5.04.2007

Before and After Photos


Trust me, its a LOT of work to make things look pretty. Im so thankful that I have a photo program to help me touch up my pictures. There isnt a photograph that I dont fix (crop, change brightness, contrast, alter color) before presenting it to the world.
Im sure there would be a lot less to fix if I also knew how to properly work my camera. But that would require reading. Or sitting still.

Here's how about how I go about it. I want you to know that this isnt the BEST way, or an easy way. It just works for me.

CAMERA SETTINGS
-I take my photos next to my window, when it is bright out. Not sunshiney. Just bright. The whiter, the better- which is easy in the northeast. The sky is white (not blue) for 8 months a year. Perfect!
-I have my camera set to magnify. Its sort of like macro but I can't zoom, I have to physically get right up there, like a magnifying glass.
-I set the white balance to the type of light I have in the room, sunlight, lightbulb, cloudy. I watch how the screen changes with each selection, to see which mimics the actual color of the object the best.
-You may set the focus too, multi allows for all over, center for just the middle of the shot is clear, spot is for one little area. Decide how you want your photo to look. I use multi.
-I set the EV + or - for lighter or darker shots. I dont even know what EV stands for. Im not a professional, remember? It just works! If I set the EV to - or darker, then I can boost the brightness later without washing the detail out of the image. Play around with this.

PHOTO EDITING
Once I've got a picture taken, it still needs to be treated.
-Crop the photo. When I have a photo for etsy, I crop one square for the first thumb, and crop the others for the best looking product shot. I crop everything.
-Adjust the color. I find the area I want white and change it. The blue background on the left butterfly shot is what I need to base my other colors off of. I want that white, so I need to change it to a gray first (by adding some red and playing around). Or you canuse 'auto-adjust color'.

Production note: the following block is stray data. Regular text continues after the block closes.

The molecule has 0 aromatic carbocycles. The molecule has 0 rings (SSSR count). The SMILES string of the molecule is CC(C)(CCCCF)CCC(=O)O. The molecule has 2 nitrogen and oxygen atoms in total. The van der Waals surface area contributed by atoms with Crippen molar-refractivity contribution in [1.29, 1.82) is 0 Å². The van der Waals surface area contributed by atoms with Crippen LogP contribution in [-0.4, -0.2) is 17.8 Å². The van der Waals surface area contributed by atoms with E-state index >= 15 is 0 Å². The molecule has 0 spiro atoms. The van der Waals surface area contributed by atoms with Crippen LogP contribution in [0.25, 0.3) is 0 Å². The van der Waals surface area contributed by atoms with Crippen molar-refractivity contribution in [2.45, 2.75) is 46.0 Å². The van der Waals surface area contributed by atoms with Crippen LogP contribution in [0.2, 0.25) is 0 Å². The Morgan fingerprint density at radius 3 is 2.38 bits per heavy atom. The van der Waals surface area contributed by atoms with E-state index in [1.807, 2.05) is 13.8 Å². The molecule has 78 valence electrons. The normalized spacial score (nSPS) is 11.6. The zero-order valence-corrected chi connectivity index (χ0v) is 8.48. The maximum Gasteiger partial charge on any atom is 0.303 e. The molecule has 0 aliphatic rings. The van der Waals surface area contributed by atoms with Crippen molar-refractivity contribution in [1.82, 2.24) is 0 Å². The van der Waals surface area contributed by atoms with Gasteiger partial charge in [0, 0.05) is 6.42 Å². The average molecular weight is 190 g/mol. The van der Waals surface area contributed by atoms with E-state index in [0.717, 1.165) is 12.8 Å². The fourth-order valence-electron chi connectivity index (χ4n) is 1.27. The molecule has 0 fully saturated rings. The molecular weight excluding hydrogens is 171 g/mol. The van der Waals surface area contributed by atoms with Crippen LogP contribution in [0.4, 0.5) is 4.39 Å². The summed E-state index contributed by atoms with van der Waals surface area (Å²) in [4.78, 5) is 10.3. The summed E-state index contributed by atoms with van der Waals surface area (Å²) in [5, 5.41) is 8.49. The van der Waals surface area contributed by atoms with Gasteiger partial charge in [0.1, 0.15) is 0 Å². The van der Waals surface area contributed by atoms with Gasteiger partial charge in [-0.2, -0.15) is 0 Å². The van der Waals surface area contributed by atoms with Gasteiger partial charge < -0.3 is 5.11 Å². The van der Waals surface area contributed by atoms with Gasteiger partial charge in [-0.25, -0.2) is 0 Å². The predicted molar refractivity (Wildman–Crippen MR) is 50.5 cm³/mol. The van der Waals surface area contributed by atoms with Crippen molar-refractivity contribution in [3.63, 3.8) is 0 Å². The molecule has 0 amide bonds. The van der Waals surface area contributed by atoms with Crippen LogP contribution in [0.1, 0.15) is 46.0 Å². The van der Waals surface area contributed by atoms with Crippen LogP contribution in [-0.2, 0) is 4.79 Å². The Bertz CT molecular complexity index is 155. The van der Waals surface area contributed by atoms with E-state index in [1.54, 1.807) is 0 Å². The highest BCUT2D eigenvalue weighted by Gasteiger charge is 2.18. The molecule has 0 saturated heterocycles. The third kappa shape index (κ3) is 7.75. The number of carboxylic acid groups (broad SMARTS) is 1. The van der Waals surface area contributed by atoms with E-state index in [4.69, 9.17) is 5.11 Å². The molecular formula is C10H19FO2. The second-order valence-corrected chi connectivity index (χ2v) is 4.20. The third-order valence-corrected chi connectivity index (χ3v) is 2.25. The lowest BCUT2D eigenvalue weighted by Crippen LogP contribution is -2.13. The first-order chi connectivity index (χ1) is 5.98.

-Adjust the brightness and contrast. Sometimes my object looks pathetic, and tweaking this a little can help.
-Sometimes I use the saturation button. If my item looks hypercolor, I turn it down a bit.
Remember though, a lot of photos look fabulous because they are taken in great lighting or because they are not altered. Pick and choose.

Theres a million zillion ways to alter, fix, enhance photos with programs. These are just the very basics. Play around, find a good system for your needs.
One split second captures an image, but you can take the next step of how it will be seen.

8 comments:

Carol Dean said...

You've described it beautifully! It's amazing how much of a difference a little tweaking can make. :D

shopPOPKO said...

thanks for looking to help with my font problem!

Sandra Eileen - Artisan Jewelry For Your Good Life said...

very helpful post, I am bookmarking this one for sure. Thanks.

Rachelle said...

Wow! This is the most useful post I've read all week. Thanks SO much!

Cozy said...

Nice tips. I will put them to good use. I find myself holding back on listing because of photography.

muapurses said...

Thank you so much. Now I can take better pictures of my purses.

Valerie said...

I know how you feel xD I touch my pictures up too =P

Alexandra's Jewelry said...

Great tips! If you have Photoshop you can use the levels to adjust brightness very easily. When you open the histogram (that's what the little graph is called) you want to bring right side in towards the left side just to the start of the hump. Play around with all 3 but usually the white will fix a lot of pictures easily. Another way of doing it is to click on the pen that represents white and click on your picture where it should be white. This will sometimes go too far though so I have a tendancy to move the white slider until I'm happy.
winnie